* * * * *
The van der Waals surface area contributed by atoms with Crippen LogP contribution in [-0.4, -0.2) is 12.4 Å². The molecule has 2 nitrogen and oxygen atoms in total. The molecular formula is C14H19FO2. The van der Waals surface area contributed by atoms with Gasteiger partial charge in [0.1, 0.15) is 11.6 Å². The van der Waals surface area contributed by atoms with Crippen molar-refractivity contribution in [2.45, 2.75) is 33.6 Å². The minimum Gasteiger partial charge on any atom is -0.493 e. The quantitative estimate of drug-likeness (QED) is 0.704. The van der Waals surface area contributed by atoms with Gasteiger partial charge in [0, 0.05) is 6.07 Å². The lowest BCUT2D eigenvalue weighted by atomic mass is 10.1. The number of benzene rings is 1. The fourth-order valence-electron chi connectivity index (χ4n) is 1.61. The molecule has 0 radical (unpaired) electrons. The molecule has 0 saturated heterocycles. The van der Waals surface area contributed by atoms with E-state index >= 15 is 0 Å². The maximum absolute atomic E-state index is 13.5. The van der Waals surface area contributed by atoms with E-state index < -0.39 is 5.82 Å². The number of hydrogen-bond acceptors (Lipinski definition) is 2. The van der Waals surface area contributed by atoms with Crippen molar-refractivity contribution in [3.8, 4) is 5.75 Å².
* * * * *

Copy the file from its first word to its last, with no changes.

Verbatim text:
The van der Waals surface area contributed by atoms with Crippen LogP contribution in [-0.4, -0.2) is 12.4 Å². The molecule has 2 nitrogen and oxygen atoms in total. The molecular formula is C14H19FO2. The van der Waals surface area contributed by atoms with Gasteiger partial charge in [0.1, 0.15) is 11.6 Å². The van der Waals surface area contributed by atoms with Crippen molar-refractivity contribution in [2.45, 2.75) is 33.6 Å². The minimum Gasteiger partial charge on any atom is -0.493 e. The quantitative estimate of drug-likeness (QED) is 0.704. The van der Waals surface area contributed by atoms with Gasteiger partial charge in [0, 0.05) is 6.07 Å². The lowest BCUT2D eigenvalue weighted by atomic mass is 10.1. The number of benzene rings is 1. The fourth-order valence-electron chi connectivity index (χ4n) is 1.61. The molecule has 0 radical (unpaired) electrons. The molecule has 0 saturated heterocycles. The van der Waals surface area contributed by atoms with E-state index >= 15 is 0 Å². The maximum absolute atomic E-state index is 13.5. The van der Waals surface area contributed by atoms with E-state index < -0.39 is 5.82 Å². The number of hydrogen-bond acceptors (Lipinski definition) is 2. The van der Waals surface area contributed by atoms with Crippen molar-refractivity contribution in [3.8, 4) is 5.75 Å².